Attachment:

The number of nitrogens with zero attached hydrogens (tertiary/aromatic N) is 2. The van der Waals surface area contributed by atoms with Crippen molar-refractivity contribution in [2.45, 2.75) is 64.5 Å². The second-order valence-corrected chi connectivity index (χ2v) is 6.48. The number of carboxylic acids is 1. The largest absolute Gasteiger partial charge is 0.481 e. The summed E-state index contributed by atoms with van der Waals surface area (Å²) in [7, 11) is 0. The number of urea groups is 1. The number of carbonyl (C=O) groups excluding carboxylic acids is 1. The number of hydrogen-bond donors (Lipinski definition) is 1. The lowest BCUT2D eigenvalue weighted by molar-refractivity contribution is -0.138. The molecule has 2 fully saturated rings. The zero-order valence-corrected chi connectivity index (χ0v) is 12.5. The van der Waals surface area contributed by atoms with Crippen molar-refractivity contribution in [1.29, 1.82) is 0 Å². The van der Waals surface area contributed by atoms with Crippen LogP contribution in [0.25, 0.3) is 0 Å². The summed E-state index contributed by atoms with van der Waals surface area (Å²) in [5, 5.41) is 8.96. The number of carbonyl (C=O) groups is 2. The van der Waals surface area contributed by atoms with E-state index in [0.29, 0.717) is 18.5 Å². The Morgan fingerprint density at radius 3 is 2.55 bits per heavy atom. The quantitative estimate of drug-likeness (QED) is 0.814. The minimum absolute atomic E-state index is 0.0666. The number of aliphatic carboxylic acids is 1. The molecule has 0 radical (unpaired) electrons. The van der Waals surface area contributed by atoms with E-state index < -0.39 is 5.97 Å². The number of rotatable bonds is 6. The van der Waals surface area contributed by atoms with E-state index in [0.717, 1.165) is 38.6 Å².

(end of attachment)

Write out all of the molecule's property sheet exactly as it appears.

The number of nitrogens with zero attached hydrogens (tertiary/aromatic N) is 2. The van der Waals surface area contributed by atoms with Crippen molar-refractivity contribution in [2.45, 2.75) is 64.5 Å². The second-order valence-corrected chi connectivity index (χ2v) is 6.48. The number of carboxylic acids is 1. The largest absolute Gasteiger partial charge is 0.481 e. The summed E-state index contributed by atoms with van der Waals surface area (Å²) in [7, 11) is 0. The number of urea groups is 1. The number of carbonyl (C=O) groups excluding carboxylic acids is 1. The number of hydrogen-bond donors (Lipinski definition) is 1. The lowest BCUT2D eigenvalue weighted by molar-refractivity contribution is -0.138. The molecule has 2 fully saturated rings. The zero-order valence-corrected chi connectivity index (χ0v) is 12.5. The van der Waals surface area contributed by atoms with Crippen molar-refractivity contribution in [1.29, 1.82) is 0 Å². The van der Waals surface area contributed by atoms with Crippen LogP contribution in [0.25, 0.3) is 0 Å². The summed E-state index contributed by atoms with van der Waals surface area (Å²) in [5, 5.41) is 8.96. The number of carbonyl (C=O) groups is 2. The van der Waals surface area contributed by atoms with E-state index in [0.29, 0.717) is 18.5 Å². The Morgan fingerprint density at radius 3 is 2.55 bits per heavy atom. The quantitative estimate of drug-likeness (QED) is 0.814. The minimum absolute atomic E-state index is 0.0666. The number of aliphatic carboxylic acids is 1. The molecule has 0 radical (unpaired) electrons. The van der Waals surface area contributed by atoms with E-state index < -0.39 is 5.97 Å². The number of rotatable bonds is 6. The van der Waals surface area contributed by atoms with E-state index in [0.717, 1.165) is 38.6 Å².